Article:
Hughes Auditorium, Asbury University (Photo: Andrew Kerhoulas)
Editor’s note: The folllowing commentary was adapted from a Facebook post from Andrew Kerhoulas, an Asbury University alumnus (’09) and a pastor with the Presbyterian Church in America. Reprinted with permission.
By Rev. Andrew Kerhoulas
On Wednesday, February 15, I had the distinct privilege of attending the Asbury University revival. A video I took doesn’t capture the hunger and joy that was palpable in the room of mostly students. There are many articles/videos with more than I will relay here, but I wanted to share some stray observations followed by a few personal takeaways.
God is front and center: The focus and emphasis were overwhelmingly vertical on the Triune God—Father, Son and Spirit. Prayer and praise were pervasive. Although that’s not to say there weren’t horizontal ramifications. There were ample times of self-reflection (ie. repentance of sin, inner-healing, and testimony of physical healing) and a renewed vigor for Christian ethics (ie. forgiveness, reconciliation, evangelism, justice, etc.), which were both regularly interspersed between corporate worship times.
Spiritual hunger is paramount: A key word you hear and feel is “hunger.” It wasn’t merely viral videos that led people from all over to a chapel in a small town in Kentucky. The singing and prayers and testimonies were marked with genuine zeal and passion for God. People are tired of the spiritual status quo.
Refreshingly ordinary: It was a crowd full of ordinary people hungry for an extraordinary God; it wasn’t cool or flashy in the slightest. It wasn’t merely the lack of celebrities that made it so odd. It was a void of elitism. Granted, Asbury isn’t an elite school. But it was all so wonderfully unpretentious that it pushed against the prevailing elitism in many evangelical circles, including the reformed ones I’m often in.
Beautifully ecumenical: while it was primarily Wesleyan/Arminian with so many students in attendance, I met folks from various denominations eager to experience God. I heard a shofar during one song (interestingly it was in same key as the song being sung so it was lovely and undistracting). I also heard tongues/glossolalia somewhere in the audience, but it was very faint and they didn’t draw attention to themselves. It was primarily singing familiar contemporary songs with little musical accompaniment (no hymns were sung), simple prayer, and testimony well into the night that I think folks from most traditions could easily relate to.
Far(ther)-reaching: this was different from and yet similar to the ’06 revival at Asbury, which I experienced my freshman year. Whereas the one in ’06 was mostly Asbury students/faculty, this drew so many from outside Wilmore. One person I met had driven 13 hours from Miami. Others had flown in from all over the US and even other countries. Even with these dynamics, much of the prayer and testimony was for or from 25 and under.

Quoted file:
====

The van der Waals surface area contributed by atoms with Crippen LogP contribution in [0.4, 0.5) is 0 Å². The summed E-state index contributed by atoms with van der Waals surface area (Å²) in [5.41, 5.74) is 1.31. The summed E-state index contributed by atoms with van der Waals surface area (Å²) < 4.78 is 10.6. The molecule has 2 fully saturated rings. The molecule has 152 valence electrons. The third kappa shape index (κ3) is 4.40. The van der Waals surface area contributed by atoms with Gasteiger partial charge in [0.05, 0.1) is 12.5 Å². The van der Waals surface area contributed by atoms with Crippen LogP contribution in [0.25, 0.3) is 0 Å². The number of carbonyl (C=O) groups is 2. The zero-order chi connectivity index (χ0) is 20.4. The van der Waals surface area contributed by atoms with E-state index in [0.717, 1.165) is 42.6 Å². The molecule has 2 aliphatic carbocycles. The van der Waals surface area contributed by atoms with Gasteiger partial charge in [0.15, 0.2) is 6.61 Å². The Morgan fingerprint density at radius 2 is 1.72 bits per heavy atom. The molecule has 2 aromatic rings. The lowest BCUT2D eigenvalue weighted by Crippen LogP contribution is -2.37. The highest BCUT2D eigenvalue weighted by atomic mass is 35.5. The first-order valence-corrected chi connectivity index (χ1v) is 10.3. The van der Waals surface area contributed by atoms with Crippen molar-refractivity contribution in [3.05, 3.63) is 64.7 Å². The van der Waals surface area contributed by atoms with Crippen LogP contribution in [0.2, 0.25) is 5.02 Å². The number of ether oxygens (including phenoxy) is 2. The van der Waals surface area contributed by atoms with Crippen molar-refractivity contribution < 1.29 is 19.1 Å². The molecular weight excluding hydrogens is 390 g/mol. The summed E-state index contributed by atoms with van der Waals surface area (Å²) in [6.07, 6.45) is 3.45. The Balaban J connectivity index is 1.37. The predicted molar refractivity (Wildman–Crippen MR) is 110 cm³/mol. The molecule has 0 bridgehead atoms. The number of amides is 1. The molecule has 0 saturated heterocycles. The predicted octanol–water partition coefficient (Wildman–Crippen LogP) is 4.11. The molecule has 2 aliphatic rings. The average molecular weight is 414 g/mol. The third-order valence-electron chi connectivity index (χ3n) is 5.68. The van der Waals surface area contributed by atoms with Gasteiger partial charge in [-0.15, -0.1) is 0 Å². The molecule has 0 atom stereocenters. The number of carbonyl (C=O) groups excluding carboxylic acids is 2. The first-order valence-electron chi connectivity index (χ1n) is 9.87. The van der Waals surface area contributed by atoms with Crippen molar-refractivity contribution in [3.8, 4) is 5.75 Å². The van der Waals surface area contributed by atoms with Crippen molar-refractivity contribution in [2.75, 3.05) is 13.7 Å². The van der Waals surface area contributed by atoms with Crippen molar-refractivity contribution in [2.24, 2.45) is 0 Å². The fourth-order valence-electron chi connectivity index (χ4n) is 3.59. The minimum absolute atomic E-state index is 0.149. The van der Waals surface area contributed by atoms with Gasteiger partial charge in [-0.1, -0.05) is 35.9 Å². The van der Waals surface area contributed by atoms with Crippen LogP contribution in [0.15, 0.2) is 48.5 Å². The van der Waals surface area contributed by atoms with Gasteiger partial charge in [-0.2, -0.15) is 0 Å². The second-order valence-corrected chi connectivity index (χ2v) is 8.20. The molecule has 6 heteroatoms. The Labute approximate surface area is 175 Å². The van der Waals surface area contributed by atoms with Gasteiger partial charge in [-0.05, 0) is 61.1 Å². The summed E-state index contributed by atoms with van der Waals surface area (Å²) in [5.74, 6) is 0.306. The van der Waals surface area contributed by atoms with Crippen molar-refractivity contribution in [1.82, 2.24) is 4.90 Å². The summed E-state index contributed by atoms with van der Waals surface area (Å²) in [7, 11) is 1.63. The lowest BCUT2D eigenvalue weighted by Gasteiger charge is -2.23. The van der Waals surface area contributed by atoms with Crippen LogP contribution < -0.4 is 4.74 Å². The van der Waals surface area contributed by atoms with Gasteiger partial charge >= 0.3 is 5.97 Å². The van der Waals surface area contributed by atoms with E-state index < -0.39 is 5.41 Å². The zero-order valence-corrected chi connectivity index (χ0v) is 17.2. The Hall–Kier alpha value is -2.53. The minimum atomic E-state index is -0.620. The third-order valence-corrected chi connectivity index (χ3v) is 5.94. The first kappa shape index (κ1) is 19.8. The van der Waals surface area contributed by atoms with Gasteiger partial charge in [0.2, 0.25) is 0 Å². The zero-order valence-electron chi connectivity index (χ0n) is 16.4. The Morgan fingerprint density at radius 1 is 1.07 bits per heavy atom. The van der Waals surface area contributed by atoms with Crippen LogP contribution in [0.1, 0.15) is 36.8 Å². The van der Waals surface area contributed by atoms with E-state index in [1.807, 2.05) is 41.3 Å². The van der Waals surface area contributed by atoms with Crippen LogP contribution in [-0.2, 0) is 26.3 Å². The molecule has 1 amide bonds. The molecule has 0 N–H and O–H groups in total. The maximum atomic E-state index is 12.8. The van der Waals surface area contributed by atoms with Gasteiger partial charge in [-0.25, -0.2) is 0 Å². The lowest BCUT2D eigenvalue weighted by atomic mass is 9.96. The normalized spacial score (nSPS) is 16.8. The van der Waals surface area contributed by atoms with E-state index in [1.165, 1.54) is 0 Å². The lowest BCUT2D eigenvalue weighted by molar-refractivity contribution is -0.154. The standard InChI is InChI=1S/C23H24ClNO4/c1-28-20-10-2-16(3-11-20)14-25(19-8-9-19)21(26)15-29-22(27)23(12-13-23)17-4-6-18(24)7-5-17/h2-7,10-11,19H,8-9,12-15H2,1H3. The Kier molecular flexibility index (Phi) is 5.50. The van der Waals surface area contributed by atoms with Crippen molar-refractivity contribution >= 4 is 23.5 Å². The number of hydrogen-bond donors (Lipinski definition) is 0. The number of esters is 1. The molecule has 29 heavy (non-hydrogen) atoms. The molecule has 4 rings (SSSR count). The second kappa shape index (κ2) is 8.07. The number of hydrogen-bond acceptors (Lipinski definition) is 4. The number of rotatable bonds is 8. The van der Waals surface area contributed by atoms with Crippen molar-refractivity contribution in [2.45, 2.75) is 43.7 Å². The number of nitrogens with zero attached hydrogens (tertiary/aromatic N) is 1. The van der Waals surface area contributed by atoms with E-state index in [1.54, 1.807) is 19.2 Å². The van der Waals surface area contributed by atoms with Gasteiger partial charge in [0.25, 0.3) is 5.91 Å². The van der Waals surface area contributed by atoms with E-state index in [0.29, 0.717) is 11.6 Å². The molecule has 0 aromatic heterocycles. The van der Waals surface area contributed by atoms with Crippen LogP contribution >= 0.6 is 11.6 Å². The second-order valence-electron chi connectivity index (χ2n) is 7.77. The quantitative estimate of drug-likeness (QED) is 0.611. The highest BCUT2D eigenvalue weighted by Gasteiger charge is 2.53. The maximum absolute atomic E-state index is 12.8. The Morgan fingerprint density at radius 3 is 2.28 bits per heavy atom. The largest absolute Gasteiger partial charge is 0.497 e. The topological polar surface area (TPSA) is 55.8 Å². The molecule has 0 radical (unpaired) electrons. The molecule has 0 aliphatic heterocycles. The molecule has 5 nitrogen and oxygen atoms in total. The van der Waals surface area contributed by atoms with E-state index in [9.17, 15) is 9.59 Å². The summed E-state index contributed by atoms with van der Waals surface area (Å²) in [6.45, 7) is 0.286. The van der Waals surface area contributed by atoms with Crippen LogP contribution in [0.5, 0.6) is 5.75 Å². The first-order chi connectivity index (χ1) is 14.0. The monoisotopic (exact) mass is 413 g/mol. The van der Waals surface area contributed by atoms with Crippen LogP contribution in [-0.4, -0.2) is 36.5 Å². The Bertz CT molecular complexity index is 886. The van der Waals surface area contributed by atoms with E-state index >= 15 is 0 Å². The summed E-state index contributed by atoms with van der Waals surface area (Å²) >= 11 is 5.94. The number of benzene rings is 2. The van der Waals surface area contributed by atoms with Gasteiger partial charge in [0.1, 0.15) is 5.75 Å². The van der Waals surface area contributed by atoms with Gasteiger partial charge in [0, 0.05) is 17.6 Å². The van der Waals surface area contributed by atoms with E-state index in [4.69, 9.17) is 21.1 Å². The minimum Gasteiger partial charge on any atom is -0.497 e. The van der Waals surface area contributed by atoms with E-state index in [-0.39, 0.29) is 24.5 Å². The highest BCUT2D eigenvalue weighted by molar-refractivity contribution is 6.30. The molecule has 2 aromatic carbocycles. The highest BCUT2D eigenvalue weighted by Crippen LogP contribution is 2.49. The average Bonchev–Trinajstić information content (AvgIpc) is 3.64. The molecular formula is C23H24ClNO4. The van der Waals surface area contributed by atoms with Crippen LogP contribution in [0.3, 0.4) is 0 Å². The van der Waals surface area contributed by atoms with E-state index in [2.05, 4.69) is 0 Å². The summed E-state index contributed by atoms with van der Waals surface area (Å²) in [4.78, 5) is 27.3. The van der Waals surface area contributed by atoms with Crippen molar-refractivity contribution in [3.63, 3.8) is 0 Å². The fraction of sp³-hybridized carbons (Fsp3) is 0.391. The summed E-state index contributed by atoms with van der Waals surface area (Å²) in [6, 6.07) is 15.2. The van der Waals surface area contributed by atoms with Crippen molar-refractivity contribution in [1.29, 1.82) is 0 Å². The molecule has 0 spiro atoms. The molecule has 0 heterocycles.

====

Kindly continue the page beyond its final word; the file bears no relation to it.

God is always present: Time in God’s presence in Hughes auditorium seemed to pass much more quickly—hours seemed like minutes. It was the strangest thing. But amazingly, his presence is not limited to a chapel in Kentucky. The overwhelming impression is to seek the tangible presence of God wherever I am. To practice his presence always, as Brother Lawrence says.
Stay hungry: Oh to ache for God like the students in that room! Someone there said that if you’re physically hungry you can eat a meal and be satisfied, at least for a while. But in God’s presence you are satisfied like nothing else in the world, but hunger for more and more of him. I want to be hungry and to point others to that which satisfies emaciated souls.
Prayer and worship are more powerful than I realize: the scriptures and church history say as much, but it really applies to what’s happening at Asbury. It’s not education or gifting that people need. It’s God alone who makes people new and brings dead things to life. Prayer and worship serve to remind me of this.
I want this to bloom where I/we live: time will tell if this is the spark of revival or just a flash in the pan. We’ll know it’s revival years from now if spiritual renewal goes viral, as Mark Sayers says. And if he brings the goodness of Jesus to bear in more and more people, places, things, and ideas.
Start with me, Lord.
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